“It’s all right. I’m not upset. After all, they were just things. When you’ve lost your mother and your father, you can’t care so much about things, can you?”

Kazuo Ishiguro

7. An Artist of the Floating World

Published in 1986, An Artist of the Floating World takes place in Post World War II Japan. The narrator is an aging painter, Masuji Ono, looking back over his life and how the war has changed his reputation and attitude. Through the book, he must learn to deal with his past actions and his responsibility to them.

Shortlisted for the Booker Prize and named the Whitbread Book of the Year in 1986, this novel has been published in 40 languages worldwide. It has some slightly autobiographical elements, as Ishiguro had a Japanese mother and was born in Japan, giving him inside into Japanese culture even while being raised in England. In 2019 the book was made into a TV movie.

“The truth is, Japan is headed for a crisis. We are in the hands of greedy businessmen and weak politicians. Such people will see to it poverty grows every day.”

Kazuo Ishiguro

8. A Pale View of Hills

Ishiguro’s first novel, A Pale View of Hills, tells the tale of Etsuko, a Japanese woman living on her own in England, as she comes to terms with the suicide of her daughter. Because of its mysterious tone, many assume this book to be a ghost story. However, it also has many undertones of Japanese culture, highlighting his dual cultures.

Critics praised the book for its tone of mystery, and it opened the door to a successful writing career for Ishiguro. It also feels slightly autobiographical, as the characters in the book experience a cultural transition similar to what Ishiguro experienced as a young child when moving to England. The book earned the Holtby Memorial Prize in 1982, also the year of its publication.

“As with a wound on one’s own body, it is possible to develop an intimacy with the most disturbing of things”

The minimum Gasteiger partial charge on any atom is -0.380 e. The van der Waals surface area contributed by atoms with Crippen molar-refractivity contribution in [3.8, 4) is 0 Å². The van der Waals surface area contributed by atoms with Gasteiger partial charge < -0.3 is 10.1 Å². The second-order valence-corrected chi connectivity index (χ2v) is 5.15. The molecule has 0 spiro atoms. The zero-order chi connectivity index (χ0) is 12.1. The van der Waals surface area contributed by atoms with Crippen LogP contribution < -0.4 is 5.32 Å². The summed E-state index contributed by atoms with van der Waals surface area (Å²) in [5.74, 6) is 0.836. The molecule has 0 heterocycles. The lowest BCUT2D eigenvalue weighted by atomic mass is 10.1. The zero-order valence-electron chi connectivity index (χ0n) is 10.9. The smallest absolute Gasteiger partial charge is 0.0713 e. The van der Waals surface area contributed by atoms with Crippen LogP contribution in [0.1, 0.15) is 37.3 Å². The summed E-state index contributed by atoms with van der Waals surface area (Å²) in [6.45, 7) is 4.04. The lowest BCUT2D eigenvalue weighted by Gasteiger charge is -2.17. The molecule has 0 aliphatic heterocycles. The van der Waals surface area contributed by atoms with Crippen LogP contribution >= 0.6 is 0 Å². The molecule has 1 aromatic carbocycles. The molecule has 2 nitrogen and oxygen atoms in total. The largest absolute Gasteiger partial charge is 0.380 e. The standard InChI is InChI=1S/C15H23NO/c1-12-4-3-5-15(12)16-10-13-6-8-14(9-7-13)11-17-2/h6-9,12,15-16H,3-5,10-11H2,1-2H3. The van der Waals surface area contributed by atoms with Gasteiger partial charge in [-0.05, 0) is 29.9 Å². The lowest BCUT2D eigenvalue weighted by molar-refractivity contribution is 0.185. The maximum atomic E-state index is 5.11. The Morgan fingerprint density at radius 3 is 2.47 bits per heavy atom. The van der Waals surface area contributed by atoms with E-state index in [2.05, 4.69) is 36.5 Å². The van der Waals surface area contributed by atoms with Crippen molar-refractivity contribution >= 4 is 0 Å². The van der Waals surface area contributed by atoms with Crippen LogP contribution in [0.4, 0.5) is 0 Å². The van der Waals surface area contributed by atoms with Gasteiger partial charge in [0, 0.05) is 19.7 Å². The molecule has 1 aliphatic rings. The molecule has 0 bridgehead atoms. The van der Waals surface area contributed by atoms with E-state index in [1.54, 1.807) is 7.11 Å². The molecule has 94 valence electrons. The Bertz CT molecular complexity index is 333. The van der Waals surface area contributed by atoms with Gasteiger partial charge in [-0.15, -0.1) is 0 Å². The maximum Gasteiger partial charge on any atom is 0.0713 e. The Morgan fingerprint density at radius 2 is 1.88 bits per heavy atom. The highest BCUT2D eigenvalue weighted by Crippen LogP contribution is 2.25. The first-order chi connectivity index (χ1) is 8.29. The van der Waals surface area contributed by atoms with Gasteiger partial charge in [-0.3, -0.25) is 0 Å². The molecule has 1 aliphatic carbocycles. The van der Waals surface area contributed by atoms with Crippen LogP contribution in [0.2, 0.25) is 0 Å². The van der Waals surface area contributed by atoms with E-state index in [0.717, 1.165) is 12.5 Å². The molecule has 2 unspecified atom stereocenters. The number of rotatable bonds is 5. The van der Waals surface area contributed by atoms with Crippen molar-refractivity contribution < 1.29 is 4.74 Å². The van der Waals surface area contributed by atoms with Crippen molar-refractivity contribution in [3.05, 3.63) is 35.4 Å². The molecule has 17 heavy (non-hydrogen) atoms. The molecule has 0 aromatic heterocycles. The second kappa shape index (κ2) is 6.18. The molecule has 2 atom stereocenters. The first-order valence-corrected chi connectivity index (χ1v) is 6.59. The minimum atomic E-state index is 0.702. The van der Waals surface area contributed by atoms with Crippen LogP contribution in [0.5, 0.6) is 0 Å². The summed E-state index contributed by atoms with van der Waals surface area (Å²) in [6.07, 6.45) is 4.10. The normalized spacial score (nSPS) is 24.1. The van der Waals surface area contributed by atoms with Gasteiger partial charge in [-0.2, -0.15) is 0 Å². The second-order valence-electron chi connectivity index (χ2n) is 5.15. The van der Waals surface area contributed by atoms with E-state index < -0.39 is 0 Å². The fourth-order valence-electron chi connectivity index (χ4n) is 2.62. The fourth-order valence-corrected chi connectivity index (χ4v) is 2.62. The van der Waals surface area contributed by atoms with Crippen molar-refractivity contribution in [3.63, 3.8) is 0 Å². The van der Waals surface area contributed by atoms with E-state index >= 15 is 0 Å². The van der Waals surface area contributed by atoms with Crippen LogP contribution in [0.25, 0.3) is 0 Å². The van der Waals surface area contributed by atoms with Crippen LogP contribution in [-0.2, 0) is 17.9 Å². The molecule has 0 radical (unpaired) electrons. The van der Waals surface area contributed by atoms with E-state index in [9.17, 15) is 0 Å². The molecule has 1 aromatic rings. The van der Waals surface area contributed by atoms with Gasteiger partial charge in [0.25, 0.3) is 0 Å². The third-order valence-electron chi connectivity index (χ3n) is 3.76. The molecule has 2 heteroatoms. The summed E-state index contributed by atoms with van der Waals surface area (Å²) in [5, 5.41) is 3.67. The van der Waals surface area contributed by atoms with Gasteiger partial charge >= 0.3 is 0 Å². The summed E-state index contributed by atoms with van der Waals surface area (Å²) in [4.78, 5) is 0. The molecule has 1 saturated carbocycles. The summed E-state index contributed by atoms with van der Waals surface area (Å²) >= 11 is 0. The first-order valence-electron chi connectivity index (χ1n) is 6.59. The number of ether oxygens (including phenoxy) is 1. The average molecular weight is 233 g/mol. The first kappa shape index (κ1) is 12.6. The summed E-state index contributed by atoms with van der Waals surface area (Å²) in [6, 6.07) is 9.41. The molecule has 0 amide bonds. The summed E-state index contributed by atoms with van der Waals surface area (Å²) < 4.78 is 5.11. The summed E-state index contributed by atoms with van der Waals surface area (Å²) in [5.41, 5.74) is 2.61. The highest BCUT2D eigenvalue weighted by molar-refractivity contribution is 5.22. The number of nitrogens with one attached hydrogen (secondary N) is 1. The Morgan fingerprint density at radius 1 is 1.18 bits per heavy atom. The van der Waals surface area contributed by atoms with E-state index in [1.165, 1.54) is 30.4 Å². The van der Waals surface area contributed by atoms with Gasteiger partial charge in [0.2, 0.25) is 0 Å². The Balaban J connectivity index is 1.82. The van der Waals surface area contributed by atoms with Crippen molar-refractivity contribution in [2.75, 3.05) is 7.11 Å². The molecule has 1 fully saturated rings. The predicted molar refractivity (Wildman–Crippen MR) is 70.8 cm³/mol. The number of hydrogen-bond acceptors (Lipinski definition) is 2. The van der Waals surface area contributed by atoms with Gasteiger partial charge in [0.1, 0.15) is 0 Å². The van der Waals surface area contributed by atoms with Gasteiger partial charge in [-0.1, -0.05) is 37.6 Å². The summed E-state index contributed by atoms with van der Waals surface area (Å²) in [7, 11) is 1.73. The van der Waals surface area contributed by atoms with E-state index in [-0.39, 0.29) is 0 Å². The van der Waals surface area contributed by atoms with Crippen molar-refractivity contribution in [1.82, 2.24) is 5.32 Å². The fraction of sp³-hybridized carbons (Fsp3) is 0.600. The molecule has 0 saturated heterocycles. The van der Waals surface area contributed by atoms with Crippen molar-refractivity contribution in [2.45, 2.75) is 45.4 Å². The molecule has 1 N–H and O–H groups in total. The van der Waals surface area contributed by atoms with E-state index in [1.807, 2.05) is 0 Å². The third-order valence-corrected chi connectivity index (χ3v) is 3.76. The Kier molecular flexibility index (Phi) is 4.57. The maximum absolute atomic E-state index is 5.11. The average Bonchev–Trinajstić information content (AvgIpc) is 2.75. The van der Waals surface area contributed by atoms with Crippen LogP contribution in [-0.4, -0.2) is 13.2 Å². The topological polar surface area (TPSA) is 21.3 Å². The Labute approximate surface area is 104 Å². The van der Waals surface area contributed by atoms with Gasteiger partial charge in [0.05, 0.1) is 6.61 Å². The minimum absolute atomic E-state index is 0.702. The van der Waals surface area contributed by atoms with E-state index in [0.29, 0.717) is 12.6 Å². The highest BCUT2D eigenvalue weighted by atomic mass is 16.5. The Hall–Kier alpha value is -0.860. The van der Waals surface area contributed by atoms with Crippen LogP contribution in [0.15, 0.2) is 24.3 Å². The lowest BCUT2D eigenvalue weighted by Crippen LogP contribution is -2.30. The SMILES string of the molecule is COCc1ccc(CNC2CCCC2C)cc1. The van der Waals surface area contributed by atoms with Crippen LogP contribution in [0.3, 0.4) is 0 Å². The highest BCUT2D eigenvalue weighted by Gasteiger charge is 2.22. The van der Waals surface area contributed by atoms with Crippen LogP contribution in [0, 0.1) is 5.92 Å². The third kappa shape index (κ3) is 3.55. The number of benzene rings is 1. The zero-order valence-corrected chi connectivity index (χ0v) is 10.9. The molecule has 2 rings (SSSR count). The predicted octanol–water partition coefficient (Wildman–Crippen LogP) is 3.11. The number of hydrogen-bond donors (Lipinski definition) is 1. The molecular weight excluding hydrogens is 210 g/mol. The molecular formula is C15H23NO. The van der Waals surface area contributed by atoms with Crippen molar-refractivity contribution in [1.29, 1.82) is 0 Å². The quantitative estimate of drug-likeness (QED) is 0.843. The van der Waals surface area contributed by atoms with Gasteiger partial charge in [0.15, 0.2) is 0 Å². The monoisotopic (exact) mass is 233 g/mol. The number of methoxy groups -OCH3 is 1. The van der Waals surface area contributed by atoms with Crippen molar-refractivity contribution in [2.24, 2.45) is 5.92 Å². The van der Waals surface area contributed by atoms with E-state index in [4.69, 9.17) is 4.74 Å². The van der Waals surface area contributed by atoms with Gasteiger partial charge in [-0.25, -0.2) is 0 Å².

Kazuo Ishiguro

9. Come Rain or Come Shine

Come Rain or Come Shine is a book of short stories from Ishiguro. Many stories comment on modern society and its quirks; they are lighter than the previous mysterious fantasy novels. The stories in this work cover a range of genres, providing a snapshot of what Ishiguro thinks of modern life. This book hit the shelves in 2019. You might be interested in exploring fiction books, such as the best William Faulkner novel.

“Then before you know it, you’re forty-seven years old, and the people you started out with have long ago been replaced by a generation who gossip about different things, take different drugs and listen to different music.”

Kazuo Ishiguro

10. Nocturnes: Five Short Stories of Music and Nightfall

Nocturnes is another collection of short stories from Ishiguro, and what makes this one so interesting is how he connects the stories. Each one has music as a central character and shares a story with subtle losses and an emphasis on the narrator’s memory. Because they are short stories, the takes in this book show how skilled Ishiguro is at writing narration and fiction.

In addition, each one has an ending that is not quite traditional, which many readers enjoy. This book has a publication date of 2009 and is his first book of short stories. Looking for more? Check out our round-up of the best books on writing fiction you must read!

“She might be a great person, but life’s so much bigger than just loving someone.”

Kazuo Ishiguro